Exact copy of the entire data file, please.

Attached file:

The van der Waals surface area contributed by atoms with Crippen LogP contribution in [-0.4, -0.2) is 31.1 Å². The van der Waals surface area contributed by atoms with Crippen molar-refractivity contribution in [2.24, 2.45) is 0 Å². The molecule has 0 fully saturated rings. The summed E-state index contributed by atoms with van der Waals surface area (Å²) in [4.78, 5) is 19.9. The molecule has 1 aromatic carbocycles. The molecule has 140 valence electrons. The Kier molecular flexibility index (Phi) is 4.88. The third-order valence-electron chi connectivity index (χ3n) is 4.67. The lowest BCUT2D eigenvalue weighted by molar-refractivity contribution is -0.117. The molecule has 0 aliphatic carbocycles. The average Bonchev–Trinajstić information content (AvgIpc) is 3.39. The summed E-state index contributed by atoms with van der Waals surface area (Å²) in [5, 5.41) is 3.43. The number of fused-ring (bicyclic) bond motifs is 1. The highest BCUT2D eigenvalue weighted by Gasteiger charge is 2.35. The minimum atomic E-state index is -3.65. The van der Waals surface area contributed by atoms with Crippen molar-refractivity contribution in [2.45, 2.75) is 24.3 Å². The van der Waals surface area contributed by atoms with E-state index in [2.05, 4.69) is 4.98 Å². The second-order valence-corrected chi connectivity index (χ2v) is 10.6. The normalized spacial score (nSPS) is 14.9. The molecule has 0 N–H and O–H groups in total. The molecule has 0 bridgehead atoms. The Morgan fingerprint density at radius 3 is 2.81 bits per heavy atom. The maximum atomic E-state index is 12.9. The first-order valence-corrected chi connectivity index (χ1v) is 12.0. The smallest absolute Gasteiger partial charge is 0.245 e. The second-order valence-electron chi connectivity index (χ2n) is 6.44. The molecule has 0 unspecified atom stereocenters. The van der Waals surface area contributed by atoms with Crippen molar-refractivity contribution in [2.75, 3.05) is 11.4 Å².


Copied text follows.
The van der Waals surface area contributed by atoms with Crippen LogP contribution in [-0.4, -0.2) is 31.1 Å². The van der Waals surface area contributed by atoms with Crippen molar-refractivity contribution in [2.24, 2.45) is 0 Å². The molecule has 0 fully saturated rings. The summed E-state index contributed by atoms with van der Waals surface area (Å²) in [4.78, 5) is 19.9. The molecule has 1 aromatic carbocycles. The molecule has 140 valence electrons. The Kier molecular flexibility index (Phi) is 4.88. The third-order valence-electron chi connectivity index (χ3n) is 4.67. The lowest BCUT2D eigenvalue weighted by molar-refractivity contribution is -0.117. The molecule has 0 aliphatic carbocycles. The average Bonchev–Trinajstić information content (AvgIpc) is 3.39. The summed E-state index contributed by atoms with van der Waals surface area (Å²) in [5, 5.41) is 3.43. The number of fused-ring (bicyclic) bond motifs is 1. The highest BCUT2D eigenvalue weighted by Gasteiger charge is 2.35. The minimum atomic E-state index is -3.65. The van der Waals surface area contributed by atoms with Crippen molar-refractivity contribution in [2.45, 2.75) is 24.3 Å². The van der Waals surface area contributed by atoms with E-state index in [2.05, 4.69) is 4.98 Å². The second-order valence-corrected chi connectivity index (χ2v) is 10.6. The normalized spacial score (nSPS) is 14.9. The molecule has 0 N–H and O–H groups in total. The molecule has 0 bridgehead atoms. The Morgan fingerprint density at radius 3 is 2.81 bits per heavy atom. The maximum atomic E-state index is 12.9. The first-order valence-corrected chi connectivity index (χ1v) is 12.0. The smallest absolute Gasteiger partial charge is 0.245 e. The second-order valence-electron chi connectivity index (χ2n) is 6.44. The molecule has 0 unspecified atom stereocenters. The van der Waals surface area contributed by atoms with Crippen molar-refractivity contribution in [2.75, 3.05) is 11.4 Å².